The thought that the IRS has been used to discourage political speech has all Americans listening for the outcome of congressional investigations.
Then came the U.S. Supreme Court's decision that law enforcement officials have the right to take DNA samples when they arrest people. The majority viewed DNA as simply a new form of identification, much like fingerprints.
The minority viewed it as an intrusion impermissible under the 4th Amendment.
Now we learn that in the name of national security, the National Security Agency has been sweeping up the phone records not just of suspected terrorists, but of all Americans - the better to see who is calling whom.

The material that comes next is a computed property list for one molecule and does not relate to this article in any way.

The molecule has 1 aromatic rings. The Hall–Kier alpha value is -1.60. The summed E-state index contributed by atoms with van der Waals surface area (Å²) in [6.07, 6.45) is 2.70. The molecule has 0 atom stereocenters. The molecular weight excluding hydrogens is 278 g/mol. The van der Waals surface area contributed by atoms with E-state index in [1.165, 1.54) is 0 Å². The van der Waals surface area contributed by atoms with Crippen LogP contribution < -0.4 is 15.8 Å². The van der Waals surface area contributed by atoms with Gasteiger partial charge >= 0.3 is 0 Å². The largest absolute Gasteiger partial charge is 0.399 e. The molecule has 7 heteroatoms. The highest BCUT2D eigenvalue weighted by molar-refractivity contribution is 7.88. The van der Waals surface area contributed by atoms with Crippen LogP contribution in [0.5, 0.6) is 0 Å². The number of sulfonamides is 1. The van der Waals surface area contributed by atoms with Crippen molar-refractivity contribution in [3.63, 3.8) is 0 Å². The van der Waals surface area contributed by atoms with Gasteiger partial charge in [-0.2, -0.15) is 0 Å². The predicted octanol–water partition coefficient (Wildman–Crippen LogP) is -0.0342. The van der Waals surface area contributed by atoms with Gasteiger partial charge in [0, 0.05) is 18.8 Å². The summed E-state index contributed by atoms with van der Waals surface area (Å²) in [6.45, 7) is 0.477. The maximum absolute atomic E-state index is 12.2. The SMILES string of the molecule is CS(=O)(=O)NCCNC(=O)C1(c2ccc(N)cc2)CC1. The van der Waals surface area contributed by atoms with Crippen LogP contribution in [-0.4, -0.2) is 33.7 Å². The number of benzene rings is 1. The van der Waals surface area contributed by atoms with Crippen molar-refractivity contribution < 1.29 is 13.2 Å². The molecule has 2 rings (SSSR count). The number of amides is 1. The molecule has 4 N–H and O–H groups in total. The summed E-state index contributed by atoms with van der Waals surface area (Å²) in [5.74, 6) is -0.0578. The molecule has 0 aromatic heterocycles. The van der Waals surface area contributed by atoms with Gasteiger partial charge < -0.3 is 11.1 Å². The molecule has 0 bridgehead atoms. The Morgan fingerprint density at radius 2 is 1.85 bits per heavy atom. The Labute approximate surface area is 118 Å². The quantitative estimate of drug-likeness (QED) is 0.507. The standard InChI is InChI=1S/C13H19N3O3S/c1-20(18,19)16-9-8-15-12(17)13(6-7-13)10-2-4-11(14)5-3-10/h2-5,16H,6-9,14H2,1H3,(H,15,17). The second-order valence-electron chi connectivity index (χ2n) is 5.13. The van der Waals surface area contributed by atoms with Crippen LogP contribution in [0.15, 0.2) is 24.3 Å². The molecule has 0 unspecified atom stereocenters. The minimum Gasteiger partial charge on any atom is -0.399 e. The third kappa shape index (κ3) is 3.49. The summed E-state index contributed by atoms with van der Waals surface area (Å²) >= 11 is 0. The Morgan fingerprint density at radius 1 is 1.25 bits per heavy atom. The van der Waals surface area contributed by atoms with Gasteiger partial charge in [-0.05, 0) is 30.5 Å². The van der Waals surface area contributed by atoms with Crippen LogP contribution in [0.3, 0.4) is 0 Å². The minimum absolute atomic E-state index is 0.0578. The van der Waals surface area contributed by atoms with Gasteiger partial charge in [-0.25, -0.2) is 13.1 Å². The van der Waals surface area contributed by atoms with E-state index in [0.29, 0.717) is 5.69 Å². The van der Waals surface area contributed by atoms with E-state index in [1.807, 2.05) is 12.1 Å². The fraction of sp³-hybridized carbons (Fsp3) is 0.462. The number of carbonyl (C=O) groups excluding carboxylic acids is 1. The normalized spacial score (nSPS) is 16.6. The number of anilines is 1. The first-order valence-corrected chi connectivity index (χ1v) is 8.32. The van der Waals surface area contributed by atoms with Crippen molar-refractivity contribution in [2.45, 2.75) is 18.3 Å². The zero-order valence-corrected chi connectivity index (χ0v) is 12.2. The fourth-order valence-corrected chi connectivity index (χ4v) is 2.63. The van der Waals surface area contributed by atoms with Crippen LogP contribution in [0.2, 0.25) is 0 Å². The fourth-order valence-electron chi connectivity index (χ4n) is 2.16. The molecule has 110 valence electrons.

Whatever happened to the need for a showing of probable cause?
A bipartisan group of political officials defended the secret NSA program as valuable to preserving national security, and as a minimal threat to liberty.
Before the IRS, the American people might have given the government the benefit of the doubt. After learning how the IRS used its vast powers, persuading the public that the NSA can be trusted with everybody's phone records will be a tall order.